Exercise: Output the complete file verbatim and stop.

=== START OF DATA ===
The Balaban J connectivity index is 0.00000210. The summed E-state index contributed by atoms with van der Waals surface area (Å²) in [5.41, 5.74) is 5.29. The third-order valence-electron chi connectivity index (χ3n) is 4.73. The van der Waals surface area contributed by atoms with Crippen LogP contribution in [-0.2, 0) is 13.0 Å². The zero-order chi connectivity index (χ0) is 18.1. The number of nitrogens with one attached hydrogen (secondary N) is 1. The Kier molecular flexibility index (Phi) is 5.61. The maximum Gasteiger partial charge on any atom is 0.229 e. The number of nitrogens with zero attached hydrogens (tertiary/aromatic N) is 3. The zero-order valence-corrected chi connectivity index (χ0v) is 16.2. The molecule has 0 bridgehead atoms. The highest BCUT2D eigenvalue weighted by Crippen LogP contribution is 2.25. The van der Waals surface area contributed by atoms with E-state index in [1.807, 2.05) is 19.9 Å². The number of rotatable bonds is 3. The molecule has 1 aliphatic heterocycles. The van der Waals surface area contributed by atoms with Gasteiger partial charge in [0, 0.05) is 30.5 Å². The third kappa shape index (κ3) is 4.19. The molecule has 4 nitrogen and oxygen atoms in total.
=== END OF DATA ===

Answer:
The Balaban J connectivity index is 0.00000210. The summed E-state index contributed by atoms with van der Waals surface area (Å²) in [5.41, 5.74) is 5.29. The third-order valence-electron chi connectivity index (χ3n) is 4.73. The van der Waals surface area contributed by atoms with Crippen LogP contribution in [-0.2, 0) is 13.0 Å². The zero-order chi connectivity index (χ0) is 18.1. The number of nitrogens with one attached hydrogen (secondary N) is 1. The Kier molecular flexibility index (Phi) is 5.61. The maximum Gasteiger partial charge on any atom is 0.229 e. The number of nitrogens with zero attached hydrogens (tertiary/aromatic N) is 3. The zero-order valence-corrected chi connectivity index (χ0v) is 16.2. The molecule has 0 bridgehead atoms. The highest BCUT2D eigenvalue weighted by Crippen LogP contribution is 2.25. The van der Waals surface area contributed by atoms with E-state index in [1.807, 2.05) is 19.9 Å². The number of rotatable bonds is 3. The molecule has 1 aliphatic heterocycles. The van der Waals surface area contributed by atoms with Gasteiger partial charge in [0, 0.05) is 30.5 Å². The third kappa shape index (κ3) is 4.19. The molecule has 4 nitrogen and oxygen atoms in total.